Q. Are you going to say anyone's swing would make Hogan puke?

JIM FURYK: That might be the pot calling the kettle black (laughter). It will be interesting. I think it will be fun. I'll be looking forward to it. I'll probably get a couple of hours each day. I'm meeting with ESPN after this, trying to get a rundown of what they expect. It will be fun. It will be a new experience. Hopefully I can lend something to it and help out and be a positive for the group.

Q. Welcome to the media.

JIM FURYK: I'm turning to the dark side today.

Q. Will this turn into a long-term thing?

JIM FURYK: I've been given -- the best I can say -- every doctor said three to six. The doctor who did the surgery, who obviously I trust and confide in, he's the gentleman I picked to do the surgery, he's the one that -- the one I trust -- all the doctors I talked to, but this is the one gentleman I picked to do it, and he was very happy with the way the surgery went. He said that everything in my wrist looked great. He couldn't have been happier with the way it went. He found the problem and fixed the problem, and he said it would be a three- to six-month process to get back out here.

Q. Actually I meant the TV. Will that be a longer period of time?

JIM FURYK: I make no bones about it, I play golf for a living. When that career is over, maybe we can discuss it. I have enough on my plate with kids and a family and other interests out of golf to try to want to split time that way. Who knows, they might think I'm terrible in two days, too, and not want to have me. But I think it should be fun. And no, it's something that I would keep open for the future, but when I'm healthy, when I'm ready to go play golf, that's pretty much all I want to do right now.

I've always kept my focus on being very simple in this sport and trying to keep my plate very clean and focus on playing golf.

Q. Obviously the doctors are sometimes wrong. Is there anything that you can do to speed things up and get back in time to defend your title, and have you played Shinnecock?

JIM FURYK: I've played Shinnecock once. My first ten years on Tour the only U.S. Open I missed was the U.S. Open in '95. Something about that must not be good for me, I don't know.

My intention right now is I've come this far, the doctor has given me a plan of attack, and I've trusted in him so far, and I'm going to follow his recipe to a tee. So whatever he tells me to do I will take very literal and will follow exactly. Hey,

if -- I don't know if it would be miraculous, but if it gets speedier and it happens, that's fine. If not, I'm not going to push it.

My goal is to be a hundred percent. If I push it too fast, I could end up slowing this recovery down rather than speeding it up. I'm going to follow his recipe to a tee and try to get as healthy as I can, as fast as I can. I'm not going to come back until I feel like I'm a hundred percent.

Q. Why did you miss Shinnecock in '95?

JIM FURYK: I didn't qualify. I had qualified for Oakmont in '94. I missed qualifying in '95. And I think I've been exempt from '96 on. I've been exempt for all U.S. Opens.

Q. On a sheer emotional level, not many people get a chance to walk up to the first tee at every tournament and be introduced as the defending U.S. Open champion. Do you feel life has cheated you out of that a little bit?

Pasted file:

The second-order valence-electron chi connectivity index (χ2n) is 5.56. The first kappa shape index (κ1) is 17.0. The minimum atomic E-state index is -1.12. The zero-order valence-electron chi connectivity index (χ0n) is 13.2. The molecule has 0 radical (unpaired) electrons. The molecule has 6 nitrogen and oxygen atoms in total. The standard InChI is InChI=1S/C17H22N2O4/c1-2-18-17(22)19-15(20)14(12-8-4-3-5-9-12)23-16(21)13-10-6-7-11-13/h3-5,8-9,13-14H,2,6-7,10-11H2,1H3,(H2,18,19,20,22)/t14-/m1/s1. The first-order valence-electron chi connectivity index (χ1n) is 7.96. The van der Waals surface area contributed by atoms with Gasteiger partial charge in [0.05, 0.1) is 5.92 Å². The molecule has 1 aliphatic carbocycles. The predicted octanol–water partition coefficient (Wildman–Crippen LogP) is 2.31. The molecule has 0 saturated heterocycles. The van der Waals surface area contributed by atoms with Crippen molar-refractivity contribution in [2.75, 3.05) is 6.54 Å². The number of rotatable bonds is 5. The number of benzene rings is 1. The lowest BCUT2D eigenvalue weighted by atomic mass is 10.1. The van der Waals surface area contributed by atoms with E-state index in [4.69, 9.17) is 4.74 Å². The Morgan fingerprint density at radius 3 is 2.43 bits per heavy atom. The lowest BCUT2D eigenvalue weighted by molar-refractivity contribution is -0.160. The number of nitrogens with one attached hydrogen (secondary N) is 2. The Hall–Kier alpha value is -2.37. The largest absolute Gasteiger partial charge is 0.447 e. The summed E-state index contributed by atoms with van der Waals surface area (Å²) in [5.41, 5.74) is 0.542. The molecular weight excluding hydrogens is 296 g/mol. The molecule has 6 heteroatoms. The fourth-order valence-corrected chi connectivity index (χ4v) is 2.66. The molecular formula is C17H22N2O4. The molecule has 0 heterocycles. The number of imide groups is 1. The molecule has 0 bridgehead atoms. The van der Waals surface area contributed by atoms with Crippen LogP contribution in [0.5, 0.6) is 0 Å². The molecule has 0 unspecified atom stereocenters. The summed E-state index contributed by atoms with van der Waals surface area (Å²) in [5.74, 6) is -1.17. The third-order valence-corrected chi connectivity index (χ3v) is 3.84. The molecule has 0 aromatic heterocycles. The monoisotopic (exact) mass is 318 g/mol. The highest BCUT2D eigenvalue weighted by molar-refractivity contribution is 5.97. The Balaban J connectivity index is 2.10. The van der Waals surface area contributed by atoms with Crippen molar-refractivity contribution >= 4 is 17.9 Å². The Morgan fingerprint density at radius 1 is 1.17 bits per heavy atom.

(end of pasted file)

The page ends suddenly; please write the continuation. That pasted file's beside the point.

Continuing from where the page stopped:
JIM FURYK: I've been introduced as the U.S. Open champion in every event I've played since I won that tournament. So I've already been introduced that way probably 15 times.

Q. But you'll miss it the next few months?

JIM FURYK: You know what, though, the great thing about major championships and the U.S. Open is I'm always going to be the 2003 U.S. Open champion. But I'll always be the 2003 U.S. Open champion. I was playing as a rookie in Milwaukee, and Tom Watson and I got paired together, and we went off like first off the back nine. We were dead last in the tournament and we were playing in a twosome going off Sunday morning, off the back nine, and there's ten people around the tee, and the announcer was very excited that Tom Watson was on the tee, and he went through every major championship he won. The group behind us was just about getting to the tee when he was done, and then he said, next on the tee, Jim Furyk. So those titles always stick.

And yeah, it would be nice to -- I'd be lying if I would say it wouldn't be nice to play the U.S. Open as the defending champion. But that was something I got over last week, and I put it behind me.

The first time my doctor mentioned surgery, I took the big gulp and said, oh, no, surgery, I can't believe it. And -- but I've been over all that. I'm to the point now that I know that PLAYERS Championship is out, I know The Masters is out, possibly the U.S. Open, possibly more major championships, possibly the Ryder Cup down the road. And I'm fine with that. I'm very happy with the way things went. I'm happy that my doctor had a big smile on his face after surgery and said things went great. And he's given me a time frame, and it's a big, general time frame, and we'll see how my body heals.

JOAN vT ALEXANDER: Thanks for joining us.

End of FastScripts.

About ASAP SportsFastScripts ArchiveRecent InterviewsCaptioningUpcoming EventsContact Us
FastScripts | Events Covered | Our Clients | Other Services | ASAP in the News | Site Map | Job Opportunities | Links
ASAP Sports, Inc. | T: 1.212 385 0297